After several attempts, officers in one of the squad cars shot and exploded one of Stine's tires. Stine continued to drive, swerved across the median, and collided with Dale Dodge's semi-truck. The collision injured Dodge and damaged the truck. Plaintiffs filed this diversity suit, alleging negligence on the part of Stine and all of the law enforcement officers involved in the chase. Plaintiffs argued that the police should have abandoned the chase in favor of apprehending Stine at a later time, and the chase caused Stine to drive recklessly and collide with Dodge. The jury found Stine solely responsible for the accident. On appeal, plaintiff's complain that the court erred in preventing them from arguing that Vincent was negligent in leaving his keys in his unlocked car when he chased Stine, and that the various police departments were negligent in not formulating written guidelines governing high speed chases and the use of firearms. Plaintiffs also complain that the jury's verdict is against the weight of the evidence.
II Liability for Negligent Placement of Car Keys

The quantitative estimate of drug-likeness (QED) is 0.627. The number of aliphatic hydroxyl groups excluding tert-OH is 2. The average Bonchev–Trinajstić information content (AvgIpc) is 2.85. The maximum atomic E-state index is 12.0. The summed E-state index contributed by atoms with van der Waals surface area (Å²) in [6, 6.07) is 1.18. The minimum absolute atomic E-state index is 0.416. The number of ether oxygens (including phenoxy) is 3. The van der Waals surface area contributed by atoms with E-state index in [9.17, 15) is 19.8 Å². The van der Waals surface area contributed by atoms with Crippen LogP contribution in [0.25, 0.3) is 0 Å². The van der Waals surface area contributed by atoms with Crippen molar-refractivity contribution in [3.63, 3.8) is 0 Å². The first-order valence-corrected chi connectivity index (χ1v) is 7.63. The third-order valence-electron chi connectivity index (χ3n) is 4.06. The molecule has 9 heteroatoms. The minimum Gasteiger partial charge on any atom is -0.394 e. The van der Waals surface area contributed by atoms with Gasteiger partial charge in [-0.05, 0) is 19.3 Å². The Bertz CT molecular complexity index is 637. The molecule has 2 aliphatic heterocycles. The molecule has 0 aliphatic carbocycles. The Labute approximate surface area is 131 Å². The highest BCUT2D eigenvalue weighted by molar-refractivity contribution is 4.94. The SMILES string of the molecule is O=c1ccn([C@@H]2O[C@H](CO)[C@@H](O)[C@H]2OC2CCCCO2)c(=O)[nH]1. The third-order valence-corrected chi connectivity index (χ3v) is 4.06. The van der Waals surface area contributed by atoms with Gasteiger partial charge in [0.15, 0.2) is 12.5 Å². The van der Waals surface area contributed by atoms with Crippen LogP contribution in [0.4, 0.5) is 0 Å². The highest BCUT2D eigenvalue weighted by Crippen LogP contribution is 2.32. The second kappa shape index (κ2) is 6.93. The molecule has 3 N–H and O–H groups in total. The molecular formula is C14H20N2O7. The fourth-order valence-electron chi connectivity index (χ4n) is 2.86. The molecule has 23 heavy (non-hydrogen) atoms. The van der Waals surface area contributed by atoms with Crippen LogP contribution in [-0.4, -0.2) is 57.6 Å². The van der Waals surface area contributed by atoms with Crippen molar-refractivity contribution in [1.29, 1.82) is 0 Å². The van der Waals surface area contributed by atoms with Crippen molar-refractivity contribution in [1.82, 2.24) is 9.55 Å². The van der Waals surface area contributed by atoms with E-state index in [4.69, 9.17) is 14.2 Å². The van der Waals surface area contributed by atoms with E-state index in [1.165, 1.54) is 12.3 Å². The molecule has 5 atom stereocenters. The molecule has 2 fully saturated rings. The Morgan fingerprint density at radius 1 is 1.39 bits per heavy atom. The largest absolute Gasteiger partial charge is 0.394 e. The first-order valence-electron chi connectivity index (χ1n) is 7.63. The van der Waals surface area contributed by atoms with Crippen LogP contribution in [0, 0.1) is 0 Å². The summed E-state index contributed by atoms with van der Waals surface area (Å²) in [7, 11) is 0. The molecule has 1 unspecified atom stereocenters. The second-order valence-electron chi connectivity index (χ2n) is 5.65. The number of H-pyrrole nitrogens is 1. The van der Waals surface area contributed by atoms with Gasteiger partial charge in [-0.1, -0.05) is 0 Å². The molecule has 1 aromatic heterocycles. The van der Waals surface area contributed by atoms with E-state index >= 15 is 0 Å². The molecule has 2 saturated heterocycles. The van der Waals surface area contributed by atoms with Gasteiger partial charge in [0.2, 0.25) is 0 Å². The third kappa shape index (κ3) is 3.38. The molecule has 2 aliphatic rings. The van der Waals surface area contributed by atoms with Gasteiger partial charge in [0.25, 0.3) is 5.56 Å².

One of plaintiff's theories was that Officer Vincent, by leaving the keys in his unlocked car, negligently allowed Stine to steal the car, which foreseeably led to the accident. In a pre-trial ruling the district court held that Wisconsin law, which governs this action, does not permit the impossition of liability upon a car owner who negligently allows his car to be stolen by a thief who later causes an accident. Plaintiffs urge us to follow decisions from states other than Wisconsin and impose liability. A review of Wisconsin case law will demonstrate the fallacy in plaintiff's argument.
In Meihost v. Meihost, 29 Wis. 2d 537, 139 N.W.2d 116 (1966), the Wisconsin Supreme Court considered a case in which the owner of a car left a set of keys in the glove compartment of his unlocked car. Someone stole the car and later caused an accident. The court initially found that the car owner had not been negligent in leaving the keys in the glove compartment, but went on to state:
Assuming that the key had been left in the ignition it may be that such conduct would be negligence on the part of the owner but, even so, public policy considerations direct that, under most circumstances, the owner not be held liable for such harm as would result by reason of the injury of persons in a collision caused by the negligent driving of the thief of the car. Under most circumstances, allowance of recovery would place too unreasonable a burden upon the owners (or others having legal custody) of motor vehicles. In this respect, we agree with the conclusion reached by the supreme court of California in Richards v. Stanley, (43 Cal. 2d 60, 271 P.2d 23 (1954)) in which it held, under facts similar to those here assumed, that it would be incongruous to hold the car ...